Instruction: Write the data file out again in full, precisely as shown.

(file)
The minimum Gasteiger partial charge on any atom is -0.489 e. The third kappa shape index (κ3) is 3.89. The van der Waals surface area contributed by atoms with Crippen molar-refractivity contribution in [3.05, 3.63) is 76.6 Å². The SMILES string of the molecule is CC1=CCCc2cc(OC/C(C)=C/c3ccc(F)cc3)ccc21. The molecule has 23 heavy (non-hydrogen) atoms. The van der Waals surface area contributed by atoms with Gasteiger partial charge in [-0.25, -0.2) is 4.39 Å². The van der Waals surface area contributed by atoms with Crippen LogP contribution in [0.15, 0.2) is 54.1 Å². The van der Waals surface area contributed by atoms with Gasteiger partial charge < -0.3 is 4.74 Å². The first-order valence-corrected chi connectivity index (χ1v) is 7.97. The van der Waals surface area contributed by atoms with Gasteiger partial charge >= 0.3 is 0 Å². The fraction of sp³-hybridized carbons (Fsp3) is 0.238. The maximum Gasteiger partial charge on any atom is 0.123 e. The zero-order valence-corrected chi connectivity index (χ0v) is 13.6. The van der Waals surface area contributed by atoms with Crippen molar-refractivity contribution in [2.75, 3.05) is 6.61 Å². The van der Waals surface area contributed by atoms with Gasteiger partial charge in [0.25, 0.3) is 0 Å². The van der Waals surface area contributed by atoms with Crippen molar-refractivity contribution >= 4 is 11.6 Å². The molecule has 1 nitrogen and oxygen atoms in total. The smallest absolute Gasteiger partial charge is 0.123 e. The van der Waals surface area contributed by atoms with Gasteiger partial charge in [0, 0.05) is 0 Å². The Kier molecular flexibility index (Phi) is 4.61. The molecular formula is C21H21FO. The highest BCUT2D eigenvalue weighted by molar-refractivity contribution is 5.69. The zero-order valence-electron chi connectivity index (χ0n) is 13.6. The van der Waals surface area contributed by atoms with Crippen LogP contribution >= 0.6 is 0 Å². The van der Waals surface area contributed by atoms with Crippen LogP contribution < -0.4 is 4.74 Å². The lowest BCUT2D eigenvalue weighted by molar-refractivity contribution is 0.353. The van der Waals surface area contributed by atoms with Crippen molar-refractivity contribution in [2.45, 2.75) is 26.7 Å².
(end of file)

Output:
The minimum Gasteiger partial charge on any atom is -0.489 e. The third kappa shape index (κ3) is 3.89. The van der Waals surface area contributed by atoms with Crippen molar-refractivity contribution in [3.05, 3.63) is 76.6 Å². The SMILES string of the molecule is CC1=CCCc2cc(OC/C(C)=C/c3ccc(F)cc3)ccc21. The molecule has 23 heavy (non-hydrogen) atoms. The van der Waals surface area contributed by atoms with Gasteiger partial charge in [-0.25, -0.2) is 4.39 Å². The van der Waals surface area contributed by atoms with Crippen LogP contribution in [0.15, 0.2) is 54.1 Å². The van der Waals surface area contributed by atoms with Gasteiger partial charge < -0.3 is 4.74 Å². The first-order valence-corrected chi connectivity index (χ1v) is 7.97. The van der Waals surface area contributed by atoms with Gasteiger partial charge >= 0.3 is 0 Å². The fraction of sp³-hybridized carbons (Fsp3) is 0.238. The maximum Gasteiger partial charge on any atom is 0.123 e. The zero-order valence-corrected chi connectivity index (χ0v) is 13.6. The van der Waals surface area contributed by atoms with Crippen molar-refractivity contribution in [2.75, 3.05) is 6.61 Å². The van der Waals surface area contributed by atoms with Gasteiger partial charge in [0.25, 0.3) is 0 Å². The van der Waals surface area contributed by atoms with Crippen molar-refractivity contribution >= 4 is 11.6 Å². The molecule has 1 nitrogen and oxygen atoms in total. The smallest absolute Gasteiger partial charge is 0.123 e. The van der Waals surface area contributed by atoms with Gasteiger partial charge in [0, 0.05) is 0 Å². The Kier molecular flexibility index (Phi) is 4.61. The molecular formula is C21H21FO. The highest BCUT2D eigenvalue weighted by molar-refractivity contribution is 5.69. The zero-order valence-electron chi connectivity index (χ0n) is 13.6. The van der Waals surface area contributed by atoms with Crippen LogP contribution >= 0.6 is 0 Å². The van der Waals surface area contributed by atoms with Crippen LogP contribution < -0.4 is 4.74 Å². The lowest BCUT2D eigenvalue weighted by molar-refractivity contribution is 0.353. The van der Waals surface area contributed by atoms with Crippen molar-refractivity contribution in [2.45, 2.75) is 26.7 Å².